ggplot2 has become the standard of plotting in R for many users. New users, however, may find the learning curve steep at first, and more experienced users may find it challenging to keep track of all the options (especially in the theme!).
ggedit is a package that helps users bridge the gap between making a plot and getting all of those pesky plot aesthetics just right, all while keeping everything portable for further research and collaboration.
ggedit is powered by a Shiny gadget where the user inputs a ggplot plot object or a list of ggplot objects. You can run ggedit directly from the console from the Addin menu within RStudio.
The gadget creates a popup window which is populated by the information found in each layer. You can edit the aesthetic values found in a layer and see the changes happen in real time.
You can edit the aesthetic layers while still preserving the original plot, because the changed layers are cloned from the original plot object and are independent of it. The edited layers are provided in the output as objects, so you can use the layers independent of the plot using regular ggplot2 grammar. This is a great advantage when collaborating with other people, where you can send a plot to team members to edit the layers aesthetics and they can send you back just the new layers for you to implement them.
ggedit also has a theme editor inside. You can edit any element in the theme and see the changes in real time, making the trial and error process quick and easy. Once you are satisfied with the edited theme you can apply it to other plots in the plot list with one click or even make it the session theme regardless of the gadget. As with layers, the new theme object is part of the output, making collaboration easy.
The gadget returns a list containing 4 elements
- List containing updated ggplot objects
- For each plot a list of updated layers (ggproto) objects
- Portable object
- For each plot a list elements and their values in each layer
- Can be used to update the new values in the original code
- For each plot a list of updated theme objects
- Portable object
- If the user doesn’t edit the theme updatedThemes will not be returned
After you finish editing the plots the natural progression is to use them in the rest of the script. In ggedit there is the function rgg (remove and replace ggplot). Using this function you can chain into the original code changes to the plot without multiplying script needlessly.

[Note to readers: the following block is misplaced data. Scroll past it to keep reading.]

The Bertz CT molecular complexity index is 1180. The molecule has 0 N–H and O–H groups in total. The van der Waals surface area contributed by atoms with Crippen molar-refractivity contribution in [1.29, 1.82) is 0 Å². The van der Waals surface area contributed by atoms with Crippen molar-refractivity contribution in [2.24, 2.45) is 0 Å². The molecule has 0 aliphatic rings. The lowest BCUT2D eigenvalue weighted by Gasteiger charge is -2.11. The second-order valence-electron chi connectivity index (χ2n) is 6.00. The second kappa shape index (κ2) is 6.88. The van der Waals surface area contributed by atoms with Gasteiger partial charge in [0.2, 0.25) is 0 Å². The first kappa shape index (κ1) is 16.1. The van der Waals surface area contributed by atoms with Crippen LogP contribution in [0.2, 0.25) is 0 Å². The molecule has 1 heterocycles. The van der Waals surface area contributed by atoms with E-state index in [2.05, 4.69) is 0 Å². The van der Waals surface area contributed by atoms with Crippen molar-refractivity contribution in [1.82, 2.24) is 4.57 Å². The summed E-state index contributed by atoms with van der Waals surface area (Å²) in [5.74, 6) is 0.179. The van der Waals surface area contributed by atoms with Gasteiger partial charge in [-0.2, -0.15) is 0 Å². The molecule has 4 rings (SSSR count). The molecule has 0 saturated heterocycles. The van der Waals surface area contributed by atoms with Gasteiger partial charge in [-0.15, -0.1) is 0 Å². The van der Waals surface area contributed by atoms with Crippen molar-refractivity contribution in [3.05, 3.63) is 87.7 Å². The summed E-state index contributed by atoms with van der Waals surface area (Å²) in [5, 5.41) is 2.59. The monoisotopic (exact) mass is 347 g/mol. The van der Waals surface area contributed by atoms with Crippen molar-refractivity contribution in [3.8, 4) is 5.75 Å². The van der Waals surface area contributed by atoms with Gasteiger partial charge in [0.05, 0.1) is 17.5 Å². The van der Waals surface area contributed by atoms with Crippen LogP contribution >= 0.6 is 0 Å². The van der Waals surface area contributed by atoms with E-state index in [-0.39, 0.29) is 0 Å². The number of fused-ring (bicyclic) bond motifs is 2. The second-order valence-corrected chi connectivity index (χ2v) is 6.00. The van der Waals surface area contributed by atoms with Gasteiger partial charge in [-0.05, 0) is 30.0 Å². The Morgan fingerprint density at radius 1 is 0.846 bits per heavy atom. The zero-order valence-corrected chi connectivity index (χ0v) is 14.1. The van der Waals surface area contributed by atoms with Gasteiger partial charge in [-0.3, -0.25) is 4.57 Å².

With this function you can
Specify which layer you want to remove from a plot:
Provide an index to a specific layer, in instances where there are more than one layer of the same type in the plot
Remove a layer from ggObj and replace it with a new one from the ggedit output p.out
ggObj%>%rgg('line',newLayer = p.out$UpdatedLayers)
Remove a layer and replace it with a new one and the new theme
ggObj%>%rgg('line',newLayer = p.out$UpdatedLayers)+p.out$UpdatedThemes
There is also a plotting function for ggedit objects that creates a grid.view for you and finds the best grid size for the amount of plots you have in the list. And for the exotic layouts you can give specific positions and the rest will be done for you. If you didn’t use ggedit, you can still add the class to any ggplot and use the plotting function just the same.
plot(as.ggedit(list(p0,p1,p2,p3)),list(list(rows=1,cols=1:3), list(rows=2,cols=2), list(rows=2,cols=1), list(rows=2,cols=3)) )
To launch the Shiny gadget from the addin menu highlight the code that creates the plot object or the plot name in the source pane of Rstudio, then click on the ggedit addin from the Addins the dropdown menu.
Jonathan Sidi joined Metrum Research Group in 2016 after working for several years on problems in applied statistics, financial stress testing and economic forecasting in both industrial and academic settings.
To learn more about additional open-source software packages developed by Metrum Research Group please visit the Metrum website.
Contact: For questions and comments, feel free to email me at: firstname.lastname@example.org or open an issue in github.
(post originally published on r-statistics)